A certifiable Soular Power Station beeps onto my radar. Now, here I am in West Hills, Los Angeles, sitting across from a very robust-looking Buddhist monk, drinking a cup of freshly-made Chai tea.
It’s over 100 degrees outside, but inside this comfortable house-turned-temple, the atmosphere feels just right. The monk offers me a cookie before settling into a chair beside the sunny window. I take a cookie. Then I start asking questions.
Born in Sri Lanka in 1975, Shantha became a monk at the age of 12. He journeyed to the United States in 2009 with a vision: to create a retreat center. I look around, admiring the open meditation spaces, scenic paintings, and enormous statues that punctuate the property.
Shantha goes on to explain the major division in Buddhist philosophy.
Teravada is wisdom-based, and very structured. Devotees are careful to follow the sutras, a sort of manual for the art of living. Sutra literally means a thread or line that holds things together. Mahayana is compassion-based, and relatively subjective according to the present-moment perception of the devotee. Whatever feels most kind is the right thing to do.
But a person needs a blend of wisdom and compassion in order to be self-sustainable. When you get to the root of it, he says, the division disappears. This seems to be true of other concepts, too. The deeper your practice, the more you see it is all the same.
Shantha is forging his own happy trail, a philosophical merger grounded in his own understanding. For example, Yoga and Karate are not traditionally practiced by monks. As an acupuncturist, however, Shantha understands the importance of movement for the body. So he practices and teaches Yoga, Karate, Meditation, and Healing. He teaches whoever wants to learn. And he does it for free, because this is the way he learned it himself.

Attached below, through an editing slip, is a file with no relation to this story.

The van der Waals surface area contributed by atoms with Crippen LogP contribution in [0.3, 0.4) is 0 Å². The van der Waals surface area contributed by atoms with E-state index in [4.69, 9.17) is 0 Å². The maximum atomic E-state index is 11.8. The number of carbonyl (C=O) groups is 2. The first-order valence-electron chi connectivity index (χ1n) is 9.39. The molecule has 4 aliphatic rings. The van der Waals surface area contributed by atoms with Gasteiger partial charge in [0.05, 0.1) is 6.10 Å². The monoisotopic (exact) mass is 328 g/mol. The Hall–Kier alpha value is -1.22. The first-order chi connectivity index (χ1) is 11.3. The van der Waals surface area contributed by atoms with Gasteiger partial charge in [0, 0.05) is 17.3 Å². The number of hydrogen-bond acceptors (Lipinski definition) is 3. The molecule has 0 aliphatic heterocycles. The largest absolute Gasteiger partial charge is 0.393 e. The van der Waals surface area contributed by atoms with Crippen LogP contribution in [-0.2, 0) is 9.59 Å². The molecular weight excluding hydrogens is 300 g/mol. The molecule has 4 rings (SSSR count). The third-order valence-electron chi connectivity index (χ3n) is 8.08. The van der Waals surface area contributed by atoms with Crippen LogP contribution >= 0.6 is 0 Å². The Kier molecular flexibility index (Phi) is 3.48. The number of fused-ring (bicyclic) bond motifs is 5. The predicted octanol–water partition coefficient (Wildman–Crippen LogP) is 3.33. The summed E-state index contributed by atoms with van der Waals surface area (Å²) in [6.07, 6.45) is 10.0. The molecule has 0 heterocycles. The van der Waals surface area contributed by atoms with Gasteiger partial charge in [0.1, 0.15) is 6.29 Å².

Sitting in a sunbeam, ageless and handsome, it’s natural to wonder how Shantha manages without certain, um, creature comforts. “People are always looking for satisfaction,” he explains with a smile. “But this longing creates a struggle. Through wisdom and meditation you see that the satisfaction in external things doesn’t begin to compare with the satisfaction dwelling within.”
Shantha’s teaching style encourages people to be more of who they are; to harness their own power, rather than following something outside of themselves. Indeed, Shantha is a Soular Power Technician if I ever met one! “It isn’t about all of this,” he says, gesturing to the statues of the Buddha and his robes. “These are just symbols and pointers. Sometimes they help people get started. But finding peace or making change—that is something people do with their own understanding.”
His job is simply to offer tools. To listen, to share, to guide, to hold space for the sacred process of transformation that can neither be faked nor forced. Shantha teaches in various temples and visits people in their habitations, while offering classes and events in his Shanthi Nikethanaya Buddhist Center.
The center originated as a four-bedroom home on a residential street. The garage has been converted to a Yoga and Karate studio, while the living room, furniture-free, holds an enormous altar. All of the common areas, both inside and outside, have been transformed into intentional gathering places. There is an impressive amount of creative engineering, custom building, and art at work here. While it functions as a temple, it feels like a home. This is compelling; it speaks to accessibility and everyday relevance. Indeed, Shantha’s messages tend to draw from the simple things of everyday life, because that is how it’s really lived.
Before I leave, Shantha tells me he is going to do a chanting and blessing for me. He directs me to the altar, where I light a candle and some incense, arranging myself on a cushion. Shantha speaks some words in English, setting the intention for blessings and protection as I walk out into the world. Then he begins to sing, a beautiful melodic chanting in a sacred language called Pali. Although I don’t understand the words, I feel a tingling wave of energy wash over my head and down into every cell of my being.
This monk holds a key to happiness, but he can’t give it away. Rather, he provides a living workshop, a tool shed, a place to go and whittle and hone the very skeletal structure of your body-mind. He’ll inspire, encourage, and nourish you while you forge a personal key to the door of your uniquely infinite potential for joyful freedom.
Meet the monk and see what’s happening at his peace pad! www.shanthinikethanaya.com